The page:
Teamsters: County guilty of typical union tactics

Union organizers identified in Florida

A Teamsters' representative has fired off a letter to the county administrator asking him to respect the rights of 12 employees who are actively engaging in union-organizing activity. John Sholtes, business agent for Teamsters Local Union 79, said it is not uncommon for employers to "blatantly violate" Florida Statutes section 447 which protects these public employees.

"These reckless employers resort to dirty tricks and illegal union-busting tactics such as intimidation, threatening, interrogation and overall impartial treatment to prevent unionization," Sholtes wrote in a June 16 letter to County Administrator David Hamilton.

"Then, to add injury to insult, they make comments about how they were not even aware that their employees were involved in union activity."

To avoid that, Sholtes sent pictures of the 12 employees so the county administrator is aware of who is involved.

Sholtes has asked Hamilton to let county employees make up their own minds about unionizing.

"I think it would be a great gesture to boost the moral of the workers in these fiscally challenging times," Sholtes said.

The employees involved in union organizing are Ron Aliff, Kathy Connell, Mike Rollins, Donald Finn, Penny Oliver, Richard Longboat, John Burnett, Debbie Johnston, Henry Browning, Dan Oliver, Rachelle Jones and Jerome Golden.

It would require 50 percent plus one of the county's approximately 800 eligible employees to vote in favor of representation. Should they opt to unionize, the state would certify the election and the Teamsters would become the employees' bargaining agent.

Then, the union would begin contract negotiations with the county.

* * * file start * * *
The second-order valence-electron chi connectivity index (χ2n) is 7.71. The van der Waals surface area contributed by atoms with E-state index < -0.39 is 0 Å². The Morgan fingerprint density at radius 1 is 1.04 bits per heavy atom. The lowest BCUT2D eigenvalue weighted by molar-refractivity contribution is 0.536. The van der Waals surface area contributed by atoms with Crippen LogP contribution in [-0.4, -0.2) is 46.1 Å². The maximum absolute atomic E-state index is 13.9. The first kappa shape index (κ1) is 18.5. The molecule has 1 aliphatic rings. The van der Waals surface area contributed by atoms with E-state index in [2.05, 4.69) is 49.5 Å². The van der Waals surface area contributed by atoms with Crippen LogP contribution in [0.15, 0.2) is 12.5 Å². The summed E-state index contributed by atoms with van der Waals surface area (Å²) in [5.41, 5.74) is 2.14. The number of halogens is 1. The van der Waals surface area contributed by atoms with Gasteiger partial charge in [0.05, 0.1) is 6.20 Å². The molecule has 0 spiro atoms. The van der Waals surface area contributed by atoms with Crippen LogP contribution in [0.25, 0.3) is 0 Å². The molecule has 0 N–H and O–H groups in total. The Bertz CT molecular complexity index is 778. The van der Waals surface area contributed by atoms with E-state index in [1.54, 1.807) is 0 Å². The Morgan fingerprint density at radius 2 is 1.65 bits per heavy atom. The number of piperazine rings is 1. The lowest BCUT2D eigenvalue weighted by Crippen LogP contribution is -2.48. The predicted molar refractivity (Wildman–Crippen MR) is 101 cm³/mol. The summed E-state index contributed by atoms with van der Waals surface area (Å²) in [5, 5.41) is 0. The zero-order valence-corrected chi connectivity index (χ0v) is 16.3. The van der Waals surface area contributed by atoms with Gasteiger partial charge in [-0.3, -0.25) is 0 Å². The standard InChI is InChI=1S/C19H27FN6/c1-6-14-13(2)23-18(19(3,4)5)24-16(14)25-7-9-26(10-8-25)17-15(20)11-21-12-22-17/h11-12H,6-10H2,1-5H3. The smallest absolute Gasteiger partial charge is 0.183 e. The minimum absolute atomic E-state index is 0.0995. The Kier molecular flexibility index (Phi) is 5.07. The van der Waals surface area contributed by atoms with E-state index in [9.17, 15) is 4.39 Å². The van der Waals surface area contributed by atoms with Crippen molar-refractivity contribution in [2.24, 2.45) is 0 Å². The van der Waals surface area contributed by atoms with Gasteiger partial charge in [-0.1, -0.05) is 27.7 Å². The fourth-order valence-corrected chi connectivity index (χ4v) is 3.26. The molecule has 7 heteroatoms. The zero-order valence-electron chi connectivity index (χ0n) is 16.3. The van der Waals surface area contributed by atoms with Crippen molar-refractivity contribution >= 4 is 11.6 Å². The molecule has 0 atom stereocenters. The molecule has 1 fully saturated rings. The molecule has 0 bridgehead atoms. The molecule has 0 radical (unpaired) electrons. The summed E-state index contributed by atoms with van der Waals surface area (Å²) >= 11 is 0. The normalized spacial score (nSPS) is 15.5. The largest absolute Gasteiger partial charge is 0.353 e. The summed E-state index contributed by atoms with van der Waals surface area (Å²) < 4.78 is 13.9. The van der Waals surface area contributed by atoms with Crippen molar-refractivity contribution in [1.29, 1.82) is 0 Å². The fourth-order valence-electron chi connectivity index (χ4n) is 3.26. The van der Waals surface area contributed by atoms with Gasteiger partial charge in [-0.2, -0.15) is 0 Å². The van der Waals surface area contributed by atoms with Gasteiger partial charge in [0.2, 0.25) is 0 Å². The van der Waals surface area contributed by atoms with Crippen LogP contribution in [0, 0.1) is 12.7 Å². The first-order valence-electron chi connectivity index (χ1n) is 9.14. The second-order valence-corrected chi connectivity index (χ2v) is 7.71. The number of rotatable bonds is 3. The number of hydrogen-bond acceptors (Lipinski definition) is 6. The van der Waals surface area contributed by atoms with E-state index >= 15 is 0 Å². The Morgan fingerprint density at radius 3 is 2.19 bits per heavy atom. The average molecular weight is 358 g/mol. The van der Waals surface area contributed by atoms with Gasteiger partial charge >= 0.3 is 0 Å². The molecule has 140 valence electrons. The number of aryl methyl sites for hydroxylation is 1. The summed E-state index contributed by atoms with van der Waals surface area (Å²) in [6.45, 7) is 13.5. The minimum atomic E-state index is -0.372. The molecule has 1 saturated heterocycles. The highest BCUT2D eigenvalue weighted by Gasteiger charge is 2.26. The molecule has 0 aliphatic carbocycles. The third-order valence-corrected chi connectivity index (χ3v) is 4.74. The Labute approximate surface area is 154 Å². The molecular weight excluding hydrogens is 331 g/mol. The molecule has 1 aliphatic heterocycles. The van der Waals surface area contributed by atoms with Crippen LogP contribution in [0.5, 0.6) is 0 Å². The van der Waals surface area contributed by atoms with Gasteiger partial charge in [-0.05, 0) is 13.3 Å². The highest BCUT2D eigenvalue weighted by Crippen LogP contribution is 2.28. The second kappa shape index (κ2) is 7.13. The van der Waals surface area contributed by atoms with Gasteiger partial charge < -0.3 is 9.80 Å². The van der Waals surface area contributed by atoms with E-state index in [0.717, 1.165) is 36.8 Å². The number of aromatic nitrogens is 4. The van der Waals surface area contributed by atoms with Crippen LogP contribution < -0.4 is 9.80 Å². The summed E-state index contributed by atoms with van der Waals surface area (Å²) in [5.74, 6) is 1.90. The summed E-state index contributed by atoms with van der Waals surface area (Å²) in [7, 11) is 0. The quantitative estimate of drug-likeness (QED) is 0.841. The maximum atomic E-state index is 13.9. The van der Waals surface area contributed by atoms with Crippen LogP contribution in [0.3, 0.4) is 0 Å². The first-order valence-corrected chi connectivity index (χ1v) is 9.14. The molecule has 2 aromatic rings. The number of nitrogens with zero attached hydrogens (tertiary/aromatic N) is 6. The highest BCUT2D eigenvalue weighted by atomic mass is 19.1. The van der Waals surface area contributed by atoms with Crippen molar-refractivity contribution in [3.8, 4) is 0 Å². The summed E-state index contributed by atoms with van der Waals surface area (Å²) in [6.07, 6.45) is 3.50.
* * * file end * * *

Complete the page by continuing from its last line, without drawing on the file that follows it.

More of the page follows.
Hamilton said he is preparing a response - via the county attorney's office - to Sholtes' letter which should be available by next Tuesday's commission meeting.

Hamilton said he has no objection to the 12 employees involved in organizing activities and will not intervene.

"At the end of the day, it will be about the choice of our workers," he said.

Hamilton added that he is planning a series of staff meetings in July that will address employee salaries and other budget items.

County employees announced six months ago they were considering unionizing with the Teamsters, instead of joining the Fraternal Order of Police (FOP), which already represents the county sheriff's office.

This is the third time county employees have tried to organize. They voted down earlier alliances with the Teamsters and the American Federation of State, County and Municipal Employees (AFSCME).

Meanwhile, county employees are invited to meet their organizing committee and talk to Teamsters representatives at a meeting scheduled for 3 p.m. Saturday, June 28, at the Hernando County Fairgrounds, 6436 Broad St.

The meeting is limited to Hernando County bargaining unit employees and any upper management officials seen at the event will be reported to the Public Employees Relations Commission, according to a Teamsters flyer.


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